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Franchising and Armed Forces

Franchising and Armed Forces

I was a commissioned officer in the Royal Artillery before joining Right at Home. During my 17 years in the service I did tours of the Balkans and Iraq. Latterly my role was largely training and mentoring.

Name: Andrew Davis (42)

Location: Bournemouth and Poole

Franchise: Right at Home

Tell us a bit about yourself and your background in the armed forces

I was a commissioned officer in the Royal Artillery before joining Right at Home.  During my 17 years in the service I did tours of the Balkans and Iraq.  Latterly my role was largely training and mentoring.

Where did you first hear about franchising?  Was there a particular reason why you decided to buy a franchise?  What research did you undertake? And why did you choose your particular franchise?

I had a vague notion that I wanted to work for myself but I was realistic enough to know that I did not have any experience of business so I did not want to go it alone without support.  I looked at a tutoring business, a handyman service and recruitment consultancy franchise before deciding on Right at Home.  What impressed me about them was their in-depth understanding of the operation.  Also elderly care is a non-discretionary purchase which means there will be high demand for Right at Home’s services in the future.  Lastly I like working with teams of people and Right at Home provides this environment.

Many ex-servicemen and women go into franchising, why do you think this is? (Is it an easier transition back into civilian life?  Are there particular qualities and skills that makes those with a background in the armed forces suited to franchising?)

I think there are certain qualities like resilience which the military gives you but I also think there are some misconceptions out there such as military people can be a bit robotic and obey instructions without question.  If we are told to do something stupid we are taught to question it and prepare a better plan.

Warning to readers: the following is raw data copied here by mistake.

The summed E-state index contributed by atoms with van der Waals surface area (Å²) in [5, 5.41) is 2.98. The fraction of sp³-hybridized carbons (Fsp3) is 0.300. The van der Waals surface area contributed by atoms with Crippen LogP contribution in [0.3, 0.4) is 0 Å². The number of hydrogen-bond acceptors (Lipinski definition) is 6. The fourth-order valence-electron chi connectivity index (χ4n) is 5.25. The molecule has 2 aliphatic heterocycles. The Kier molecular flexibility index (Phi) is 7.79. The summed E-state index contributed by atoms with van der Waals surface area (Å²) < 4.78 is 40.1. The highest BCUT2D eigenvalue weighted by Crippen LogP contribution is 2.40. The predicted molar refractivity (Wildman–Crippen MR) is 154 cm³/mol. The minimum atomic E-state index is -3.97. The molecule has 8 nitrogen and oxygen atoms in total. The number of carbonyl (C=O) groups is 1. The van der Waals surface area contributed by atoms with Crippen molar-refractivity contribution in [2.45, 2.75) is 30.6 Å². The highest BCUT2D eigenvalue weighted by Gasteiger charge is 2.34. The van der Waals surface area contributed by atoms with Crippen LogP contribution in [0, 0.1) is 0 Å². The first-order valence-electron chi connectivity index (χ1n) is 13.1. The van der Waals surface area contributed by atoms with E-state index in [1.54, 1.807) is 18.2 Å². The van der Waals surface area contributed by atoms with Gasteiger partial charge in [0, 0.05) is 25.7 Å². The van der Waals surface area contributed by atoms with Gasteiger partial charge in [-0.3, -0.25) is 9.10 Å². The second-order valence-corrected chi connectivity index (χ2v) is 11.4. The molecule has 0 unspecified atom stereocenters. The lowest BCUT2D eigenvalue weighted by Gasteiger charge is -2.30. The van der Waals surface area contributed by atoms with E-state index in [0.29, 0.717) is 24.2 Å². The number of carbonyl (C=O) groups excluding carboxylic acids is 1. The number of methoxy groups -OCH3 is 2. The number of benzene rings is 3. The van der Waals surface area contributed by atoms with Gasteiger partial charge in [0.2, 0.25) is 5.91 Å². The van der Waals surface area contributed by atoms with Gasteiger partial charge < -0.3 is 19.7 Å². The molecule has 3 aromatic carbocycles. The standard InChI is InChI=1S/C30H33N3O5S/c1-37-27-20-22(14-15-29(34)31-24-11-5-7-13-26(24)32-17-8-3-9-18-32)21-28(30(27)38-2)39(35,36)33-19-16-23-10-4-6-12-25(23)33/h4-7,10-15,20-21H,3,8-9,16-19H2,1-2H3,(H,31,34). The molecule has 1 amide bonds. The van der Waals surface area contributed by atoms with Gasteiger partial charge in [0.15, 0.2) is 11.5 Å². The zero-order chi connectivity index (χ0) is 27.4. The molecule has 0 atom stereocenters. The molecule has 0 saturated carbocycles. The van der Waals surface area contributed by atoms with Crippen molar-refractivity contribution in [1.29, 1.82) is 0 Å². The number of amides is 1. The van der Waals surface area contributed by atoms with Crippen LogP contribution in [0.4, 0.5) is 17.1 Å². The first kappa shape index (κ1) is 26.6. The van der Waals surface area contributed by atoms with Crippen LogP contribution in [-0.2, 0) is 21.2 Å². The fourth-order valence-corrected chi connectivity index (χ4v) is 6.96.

One of the best things I did was to attend the Advanced Management Achievement Course (AMAC) at the Manchester University Business School.  This really gave me a sound insight to the basics of business.

How did you raise the finance to fund your franchise?

I used my gratuity from the army and also took out a personal bank loan.

How did you find the transition from being on a salary to being self-employed?

It was not easy at first but now the franchise is generating decent revenues it has got a lot easier.  I think you have to have a vision of how the business could be successful and go for it despite any obstacles.

What is a typical day for you as a franchisee?

A lot of my time is spent building relationships in the local community with charities, church and community groups to get the message out there that Right at Home delivers high quality care consistently.  I also go out and deliver care to customers myself.  Some people think this is unusual but I believe it is important to understand what challenges the carers face first hand, to be seen by clients and sometimes I have to do it because there’s no one else available.

What challenges have you had to overcome as a franchisee?

My main challenge has been recruiting the right people.  The carers are at the core of my business and there is a limited supply of really good people.

Has becoming a franchisee changed your life, if so, how?

I would say I value money more as you are responsible for generating revenues and paying taxes and so forth.  On the plus side my working pattern is a lot more flexible so if I want to take time out to go and see my daughter in a school play I can do so without worrying as I am my own boss.

In your opinion, what makes a successful franchisee?  

I think it helps to look at a franchise as a medium to long term project; think in 5-10 year periods rather than 5-10 weeks.  Also be prepared to accept that the franchisee is not 100% your own.  You still have responsibilities to the franchisor and if you are not prepared to accept their input then franchising might not be for you.

Would you recommend franchising to other ex-servicemen or women?  And what’s your reason for this?

Yes I would – in the right business.  If you’re going into something that isn’t too heavily regulated, then you may be able to do it alone.  The margin for error in care work is vanishingly small so if you lack the personal experience, then you need help to set up.

If you could give one piece of advice to someone thinking of buying a franchise, what would it be?

Speak to a variety of franchisees in the company you’re considering.  Make sure you hear from the superstars and the strugglers and that they share their key figures with you.

What are your plans for the future?

We want to grow the existing franchise in Bournemouth and we have just recently bought the neighbouring territory in Poole as many of our current clients already reside there and many of our staff live there also.

Would you do it again?

Yes, definitely. With the benefit of hindsight of course there are some things I would do differently, especially at the beginning; for example I wouldn’t take every bit of business I was offered just because I was so relieved to get it and I would be a bit more careful about where I spent money.


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